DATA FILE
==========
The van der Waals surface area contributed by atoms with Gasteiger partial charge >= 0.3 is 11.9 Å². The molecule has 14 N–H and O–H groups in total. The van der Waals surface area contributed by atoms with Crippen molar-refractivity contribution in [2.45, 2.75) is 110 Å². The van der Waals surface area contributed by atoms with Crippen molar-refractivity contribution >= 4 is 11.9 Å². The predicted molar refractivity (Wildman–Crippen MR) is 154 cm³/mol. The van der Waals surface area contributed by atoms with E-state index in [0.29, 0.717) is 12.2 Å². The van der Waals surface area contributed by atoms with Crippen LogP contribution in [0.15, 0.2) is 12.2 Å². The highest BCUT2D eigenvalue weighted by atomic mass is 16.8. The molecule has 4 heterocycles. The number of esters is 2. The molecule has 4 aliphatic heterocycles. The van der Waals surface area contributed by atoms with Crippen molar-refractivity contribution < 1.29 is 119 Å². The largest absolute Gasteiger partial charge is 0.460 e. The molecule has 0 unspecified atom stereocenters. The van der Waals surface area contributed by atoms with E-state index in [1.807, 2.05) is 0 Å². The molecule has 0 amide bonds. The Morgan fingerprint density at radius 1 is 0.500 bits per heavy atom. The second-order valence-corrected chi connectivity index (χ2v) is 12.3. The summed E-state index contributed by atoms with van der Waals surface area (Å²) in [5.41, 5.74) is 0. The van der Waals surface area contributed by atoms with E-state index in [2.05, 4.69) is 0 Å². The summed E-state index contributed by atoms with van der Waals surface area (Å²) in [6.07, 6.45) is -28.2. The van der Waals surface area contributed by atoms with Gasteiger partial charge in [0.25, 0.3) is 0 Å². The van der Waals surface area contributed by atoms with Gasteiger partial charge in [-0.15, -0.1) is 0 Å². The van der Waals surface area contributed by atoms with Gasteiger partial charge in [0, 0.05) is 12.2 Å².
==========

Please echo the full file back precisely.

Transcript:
The van der Waals surface area contributed by atoms with Gasteiger partial charge >= 0.3 is 11.9 Å². The molecule has 14 N–H and O–H groups in total. The van der Waals surface area contributed by atoms with Crippen molar-refractivity contribution in [2.45, 2.75) is 110 Å². The van der Waals surface area contributed by atoms with Crippen molar-refractivity contribution >= 4 is 11.9 Å². The predicted molar refractivity (Wildman–Crippen MR) is 154 cm³/mol. The van der Waals surface area contributed by atoms with E-state index in [0.29, 0.717) is 12.2 Å². The van der Waals surface area contributed by atoms with Crippen LogP contribution in [0.15, 0.2) is 12.2 Å². The highest BCUT2D eigenvalue weighted by atomic mass is 16.8. The molecule has 4 heterocycles. The number of esters is 2. The molecule has 4 aliphatic heterocycles. The van der Waals surface area contributed by atoms with Crippen molar-refractivity contribution < 1.29 is 119 Å². The largest absolute Gasteiger partial charge is 0.460 e. The molecule has 0 unspecified atom stereocenters. The van der Waals surface area contributed by atoms with E-state index in [1.807, 2.05) is 0 Å². The molecule has 0 amide bonds. The Morgan fingerprint density at radius 1 is 0.500 bits per heavy atom. The second-order valence-corrected chi connectivity index (χ2v) is 12.3. The summed E-state index contributed by atoms with van der Waals surface area (Å²) in [5.41, 5.74) is 0. The van der Waals surface area contributed by atoms with E-state index in [2.05, 4.69) is 0 Å². The summed E-state index contributed by atoms with van der Waals surface area (Å²) in [6.07, 6.45) is -28.2. The van der Waals surface area contributed by atoms with Gasteiger partial charge in [0.25, 0.3) is 0 Å². The van der Waals surface area contributed by atoms with Gasteiger partial charge in [-0.15, -0.1) is 0 Å². The van der Waals surface area contributed by atoms with Gasteiger partial charge in [0, 0.05) is 12.2 Å².